The Teacher’s Explanation about “The Grand Inquisitor”

What I think I wanted to see is whether your default mindset was to listen objectively to what a difficult text says or to filter the details through your own biases and write your thinking about the text before you had listened to it. In other words, did you lay out the details in front of you so you had something to think about, or did you start thinking before you had noticed all the details?

You have to know your own work style in order to tackle difficult texts.

You have to know your own work style in order to tackle difficult texts.

I also wanted to present you with a complex text whose purpose was to deal with a complex issue that was left unresolved. So much of your training as a reader has taught you to try to draw a singular conclusion from a text; in literary analysis, recognizing the elements in tension, the intentional ambiguities, the complexities, is 90% of the job. Okay, that number is BS, but you get my point, I hope.

Layers, layers, layers – yes, there are more purposes behind my assigning of this particular text. You can’t read literature in a vacuum. You need to know stuff – history, philosophy, science, religion – in order to enter the conversation that the author is having within a text. Surely you can’t be expected to know what you haven’t been taught or haven’t yet encountered on your own, but your awareness that there exist for you both “known unknowns” and “unknown unknowns” will allow you to read with a sense of inquiry and to make a range of connections beyond the personal.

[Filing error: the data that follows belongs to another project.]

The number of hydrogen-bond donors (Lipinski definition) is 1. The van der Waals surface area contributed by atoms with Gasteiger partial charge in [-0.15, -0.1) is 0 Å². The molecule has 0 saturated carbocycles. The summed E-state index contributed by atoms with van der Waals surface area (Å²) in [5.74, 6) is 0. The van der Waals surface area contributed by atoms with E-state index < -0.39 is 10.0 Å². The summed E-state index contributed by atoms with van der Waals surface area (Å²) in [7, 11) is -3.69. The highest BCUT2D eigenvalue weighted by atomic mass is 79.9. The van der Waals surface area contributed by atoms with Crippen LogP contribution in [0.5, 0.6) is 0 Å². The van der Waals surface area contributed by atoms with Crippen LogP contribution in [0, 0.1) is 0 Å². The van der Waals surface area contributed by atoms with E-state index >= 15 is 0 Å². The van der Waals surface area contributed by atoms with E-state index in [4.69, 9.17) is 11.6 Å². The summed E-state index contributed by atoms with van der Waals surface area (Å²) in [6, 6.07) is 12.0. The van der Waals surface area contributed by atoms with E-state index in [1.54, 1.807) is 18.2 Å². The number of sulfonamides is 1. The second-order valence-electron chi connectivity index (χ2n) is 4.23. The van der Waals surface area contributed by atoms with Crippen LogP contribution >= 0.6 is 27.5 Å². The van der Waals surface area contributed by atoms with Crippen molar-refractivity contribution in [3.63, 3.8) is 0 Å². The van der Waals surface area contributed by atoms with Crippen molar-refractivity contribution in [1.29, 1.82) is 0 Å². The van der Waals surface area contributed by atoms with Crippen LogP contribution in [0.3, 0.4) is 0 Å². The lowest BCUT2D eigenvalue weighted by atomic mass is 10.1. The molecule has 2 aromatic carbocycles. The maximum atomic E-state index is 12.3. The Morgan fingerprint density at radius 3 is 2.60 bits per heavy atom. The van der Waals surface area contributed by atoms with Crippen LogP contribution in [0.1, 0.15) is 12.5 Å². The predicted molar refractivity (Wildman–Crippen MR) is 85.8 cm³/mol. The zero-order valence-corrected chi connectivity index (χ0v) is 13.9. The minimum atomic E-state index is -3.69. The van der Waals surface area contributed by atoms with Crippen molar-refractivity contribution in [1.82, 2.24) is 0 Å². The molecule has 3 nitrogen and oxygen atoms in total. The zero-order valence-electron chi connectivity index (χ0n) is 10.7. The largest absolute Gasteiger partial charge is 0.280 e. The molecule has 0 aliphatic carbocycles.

Maybe lastly, I wanted to present you with a text that forced you to ask questions, and perhaps also to establish the level of the discussion that you’ll encounter in this year’s reading. That’s probably all.

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